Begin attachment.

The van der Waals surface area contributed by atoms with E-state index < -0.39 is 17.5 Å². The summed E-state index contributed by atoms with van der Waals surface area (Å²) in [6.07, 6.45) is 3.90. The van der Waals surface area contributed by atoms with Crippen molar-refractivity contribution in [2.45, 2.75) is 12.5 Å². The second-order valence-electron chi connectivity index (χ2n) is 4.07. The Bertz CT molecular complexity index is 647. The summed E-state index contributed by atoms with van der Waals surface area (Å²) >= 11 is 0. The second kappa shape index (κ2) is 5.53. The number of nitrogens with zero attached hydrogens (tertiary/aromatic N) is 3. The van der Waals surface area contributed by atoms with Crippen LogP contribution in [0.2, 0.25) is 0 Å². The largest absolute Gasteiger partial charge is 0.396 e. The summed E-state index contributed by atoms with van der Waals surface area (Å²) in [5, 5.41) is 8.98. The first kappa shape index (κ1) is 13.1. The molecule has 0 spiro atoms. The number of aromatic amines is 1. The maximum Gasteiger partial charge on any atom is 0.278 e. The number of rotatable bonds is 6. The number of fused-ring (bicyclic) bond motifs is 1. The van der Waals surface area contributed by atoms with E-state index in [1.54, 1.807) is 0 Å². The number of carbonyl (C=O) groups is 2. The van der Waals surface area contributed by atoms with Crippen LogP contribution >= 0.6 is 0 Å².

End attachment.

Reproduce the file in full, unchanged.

The van der Waals surface area contributed by atoms with E-state index < -0.39 is 17.5 Å². The summed E-state index contributed by atoms with van der Waals surface area (Å²) in [6.07, 6.45) is 3.90. The van der Waals surface area contributed by atoms with Crippen molar-refractivity contribution in [2.45, 2.75) is 12.5 Å². The second-order valence-electron chi connectivity index (χ2n) is 4.07. The Bertz CT molecular complexity index is 647. The summed E-state index contributed by atoms with van der Waals surface area (Å²) >= 11 is 0. The second kappa shape index (κ2) is 5.53. The number of nitrogens with zero attached hydrogens (tertiary/aromatic N) is 3. The van der Waals surface area contributed by atoms with Crippen LogP contribution in [0.2, 0.25) is 0 Å². The largest absolute Gasteiger partial charge is 0.396 e. The summed E-state index contributed by atoms with van der Waals surface area (Å²) in [5, 5.41) is 8.98. The first kappa shape index (κ1) is 13.1. The molecule has 0 spiro atoms. The number of aromatic amines is 1. The maximum Gasteiger partial charge on any atom is 0.278 e. The number of rotatable bonds is 6. The number of fused-ring (bicyclic) bond motifs is 1. The van der Waals surface area contributed by atoms with E-state index in [1.54, 1.807) is 0 Å². The number of carbonyl (C=O) groups is 2. The van der Waals surface area contributed by atoms with Crippen LogP contribution >= 0.6 is 0 Å².